Overcoming the challenges of OCD

For this post, I enlisted the help of my client, who over the last year has been attending Solution Focused Hypnotherapy sessions with me. We wanted to share her journey with other people struggling to take back control from the rituals, intrusive thoughts, and anxiety, OCD can bring.

We begin by tackling the cliches, and lack of understanding that surrounds OCD. How often do you hear, ‘oh that wonky picture is messing with my OCD’, or ‘He likes everything really neat and tidy, he must have OCD’. OCD sufferes are often portrayed in the media as quirky, odd, or incredibly organised. Due to a lack of understanding around the subject, OCD is used a lot as a label for something it isn’t.

So for those of you that don’t know, what exactly is OCD?

Obsessive Compulsive Disorder is a mental health condition defined by the sufferer needing to perform ‘rituals’ or ‘safety behaviours in order to alleviate anxiety. These rituals can manifest in any area at all; hygiene, hoarding, avoidance, cleaning are just some examples – but there are no rules as to where they may show up in a sufferes life. They aren’t always accompanied by action either, ‘Pure O’ is a form of OCD where their is no outward, physical sign of a ritual. It is purely thought patterns.

These rituals are accompanied by intrusive thoughts, which can feel like they are shouting at the sufferer. Imagine you had a group of people shouting in your ear, but no one else could see or hear them. This is the strain OCD can put on a person, and as you can imagine it makes it difficult to explain to others the internal battle you are fighting.

Rituals and intrusive thoughts are tiring, distressing, and can mean daily tasks take a long time. To accompany this there is the persistent doubt OCD brings, ‘did I complete that ritual fully, do i need to do it again?’, and also something called magical thinking. This is similar to superstitiion, ‘I musn’t step on a crack in the pavement or something terrible will happen’.

Now we’ve built up a picture of how intrusive, distressing, and in some cases iscolating OCD can be, lets talk about how Solution Focused Therapy can help.

Mental health, brain disease. Stress, chaos in mind.

When my client first began her sessions with me she naturally felt aprehensive, She had tried several other things to help her gain control of her OCD, which unfortunately hadn’t given her what she was looking for. Therefore the thought of opening up and trying something new was nerve wracking.

At the end of the first session, she noticed that she already felt better than she had done before the appointment. We were able to do the appointment online, and this meant she was comfortable in her own surroundings, avoiding the extra anxiety of a new environment.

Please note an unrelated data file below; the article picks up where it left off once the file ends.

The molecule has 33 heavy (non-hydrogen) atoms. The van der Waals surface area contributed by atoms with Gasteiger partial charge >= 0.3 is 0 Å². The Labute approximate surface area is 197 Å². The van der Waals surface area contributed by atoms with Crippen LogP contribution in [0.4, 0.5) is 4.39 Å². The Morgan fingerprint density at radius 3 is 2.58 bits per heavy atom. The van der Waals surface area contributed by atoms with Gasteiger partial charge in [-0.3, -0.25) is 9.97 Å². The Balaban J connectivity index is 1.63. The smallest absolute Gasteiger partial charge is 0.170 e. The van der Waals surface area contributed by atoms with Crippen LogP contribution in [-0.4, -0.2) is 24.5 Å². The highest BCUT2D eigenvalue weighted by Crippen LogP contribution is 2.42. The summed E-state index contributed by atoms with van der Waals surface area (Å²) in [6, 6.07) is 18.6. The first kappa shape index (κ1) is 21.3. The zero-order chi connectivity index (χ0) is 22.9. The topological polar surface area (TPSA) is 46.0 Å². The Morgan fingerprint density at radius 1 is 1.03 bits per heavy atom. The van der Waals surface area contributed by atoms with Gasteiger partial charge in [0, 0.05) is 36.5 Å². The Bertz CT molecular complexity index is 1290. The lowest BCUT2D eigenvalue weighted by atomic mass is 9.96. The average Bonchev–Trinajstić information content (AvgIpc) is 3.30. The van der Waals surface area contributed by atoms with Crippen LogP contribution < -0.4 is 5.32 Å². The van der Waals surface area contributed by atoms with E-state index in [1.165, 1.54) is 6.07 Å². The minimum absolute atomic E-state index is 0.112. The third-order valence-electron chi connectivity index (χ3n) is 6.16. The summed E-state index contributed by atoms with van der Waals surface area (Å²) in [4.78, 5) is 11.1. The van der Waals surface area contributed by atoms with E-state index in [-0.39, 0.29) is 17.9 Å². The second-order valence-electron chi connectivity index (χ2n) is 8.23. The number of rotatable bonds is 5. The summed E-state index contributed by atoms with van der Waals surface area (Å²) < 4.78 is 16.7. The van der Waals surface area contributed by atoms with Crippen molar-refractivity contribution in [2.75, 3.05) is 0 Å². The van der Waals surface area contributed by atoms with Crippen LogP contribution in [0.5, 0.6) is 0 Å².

The first difference my client noticed as her sessions progressed was her anxiety lowering. This meant she found she was able to put things in perspective better, improving her coping stategies when something stressful happened.

‘I found myself thinking – that happened before and I was ok, nothing bad happened, so i will be ok this time. I became able to safely, and gently challenge my thoughts. Learning the workings of the brain in bitesize chunks during the sessions really helped me understand what was happening in my own brain when things felt tough. I knew the thoughts were coming from the primitive part of my brain, and ultimately I was safe. The sessions have helped me get better at planning things in for myself that I know will be beneficial, like giving myself plenty of time around appointments and tasks, so I am not under unecessary pressure. The sessions have helped me feel more confident about making decisions, like moving out of where I was living, a situation that had been causing me a lot of anxiety. The ‘whats been good?’ section of the sessions reminds me that doing this exercise really helps me, and this keeps me practicing it myself between appointments. ‘Whats been good?’ reminds me of all the positives, focussing me away from the negatives and towards the ways I can help myself. Time buffering, learning my own needs and triggers, and coming up with ways to accomodate them was so helpful. I have learnt to be kind and accepting of myself, and on a bad day I can keep things in preportion, knowing its one bad day and it won’t last forever. This skill has strengthened througout the sessions. I now know things can be alright, and its ok not to be worrying all the time. Its a good thing not to worry, not a bad thing. I had grown so used to worrying all the time, then worrying if I wasnt worrying. I have slowly turned that around, I never thought anything would help, and this has. Like other people feel good after exercise, I feel good after my sessions. The Trance helps slow my intrusive thoughts down, relaxing and quietening my mind. It has made me notice other activities that give me the same feeling, like going to the cinema, or when Im working in my job as a musician. Solution Focused Hypnotherapy has made a tangible difference, when I didn’t think anything else would. It has reduced the magical thinking, and given my brain a break from the relentlesss nature of OCD’.